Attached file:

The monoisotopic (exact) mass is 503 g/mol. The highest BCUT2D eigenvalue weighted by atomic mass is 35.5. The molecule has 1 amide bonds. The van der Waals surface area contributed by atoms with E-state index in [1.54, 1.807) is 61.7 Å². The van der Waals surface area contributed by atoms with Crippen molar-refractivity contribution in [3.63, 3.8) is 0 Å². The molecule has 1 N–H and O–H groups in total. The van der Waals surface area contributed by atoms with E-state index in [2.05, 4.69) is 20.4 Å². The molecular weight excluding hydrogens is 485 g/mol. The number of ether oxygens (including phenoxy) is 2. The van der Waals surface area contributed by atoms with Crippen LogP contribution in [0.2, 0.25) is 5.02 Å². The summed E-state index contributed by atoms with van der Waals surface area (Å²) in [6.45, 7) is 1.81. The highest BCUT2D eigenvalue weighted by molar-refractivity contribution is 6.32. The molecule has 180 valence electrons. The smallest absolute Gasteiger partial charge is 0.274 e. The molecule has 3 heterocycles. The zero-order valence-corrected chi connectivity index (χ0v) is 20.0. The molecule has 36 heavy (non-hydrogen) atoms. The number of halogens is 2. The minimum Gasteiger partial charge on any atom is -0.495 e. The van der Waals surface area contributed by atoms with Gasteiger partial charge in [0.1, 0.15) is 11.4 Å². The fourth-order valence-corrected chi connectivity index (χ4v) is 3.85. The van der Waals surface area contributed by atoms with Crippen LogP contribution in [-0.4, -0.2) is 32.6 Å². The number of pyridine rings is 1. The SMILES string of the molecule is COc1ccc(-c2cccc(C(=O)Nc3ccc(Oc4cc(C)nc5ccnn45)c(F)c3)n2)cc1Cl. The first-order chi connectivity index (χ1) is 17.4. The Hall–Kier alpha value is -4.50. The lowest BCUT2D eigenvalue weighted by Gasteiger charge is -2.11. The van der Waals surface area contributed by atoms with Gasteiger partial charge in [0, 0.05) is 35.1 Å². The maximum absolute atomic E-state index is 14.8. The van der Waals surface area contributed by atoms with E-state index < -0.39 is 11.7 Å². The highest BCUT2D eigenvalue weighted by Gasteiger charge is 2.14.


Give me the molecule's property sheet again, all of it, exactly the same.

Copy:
The monoisotopic (exact) mass is 503 g/mol. The highest BCUT2D eigenvalue weighted by atomic mass is 35.5. The molecule has 1 amide bonds. The van der Waals surface area contributed by atoms with E-state index in [1.54, 1.807) is 61.7 Å². The van der Waals surface area contributed by atoms with Crippen molar-refractivity contribution in [3.63, 3.8) is 0 Å². The molecule has 1 N–H and O–H groups in total. The van der Waals surface area contributed by atoms with E-state index in [2.05, 4.69) is 20.4 Å². The molecular weight excluding hydrogens is 485 g/mol. The number of ether oxygens (including phenoxy) is 2. The van der Waals surface area contributed by atoms with Crippen LogP contribution in [0.2, 0.25) is 5.02 Å². The summed E-state index contributed by atoms with van der Waals surface area (Å²) in [6.45, 7) is 1.81. The highest BCUT2D eigenvalue weighted by molar-refractivity contribution is 6.32. The molecule has 180 valence electrons. The smallest absolute Gasteiger partial charge is 0.274 e. The molecule has 3 heterocycles. The zero-order valence-corrected chi connectivity index (χ0v) is 20.0. The molecule has 36 heavy (non-hydrogen) atoms. The number of halogens is 2. The minimum Gasteiger partial charge on any atom is -0.495 e. The van der Waals surface area contributed by atoms with Gasteiger partial charge in [0.1, 0.15) is 11.4 Å². The fourth-order valence-corrected chi connectivity index (χ4v) is 3.85. The van der Waals surface area contributed by atoms with Crippen LogP contribution in [-0.4, -0.2) is 32.6 Å². The number of pyridine rings is 1. The SMILES string of the molecule is COc1ccc(-c2cccc(C(=O)Nc3ccc(Oc4cc(C)nc5ccnn45)c(F)c3)n2)cc1Cl. The first-order chi connectivity index (χ1) is 17.4. The Hall–Kier alpha value is -4.50. The lowest BCUT2D eigenvalue weighted by Gasteiger charge is -2.11. The van der Waals surface area contributed by atoms with Gasteiger partial charge in [0, 0.05) is 35.1 Å². The maximum absolute atomic E-state index is 14.8. The van der Waals surface area contributed by atoms with E-state index < -0.39 is 11.7 Å². The highest BCUT2D eigenvalue weighted by Gasteiger charge is 2.14.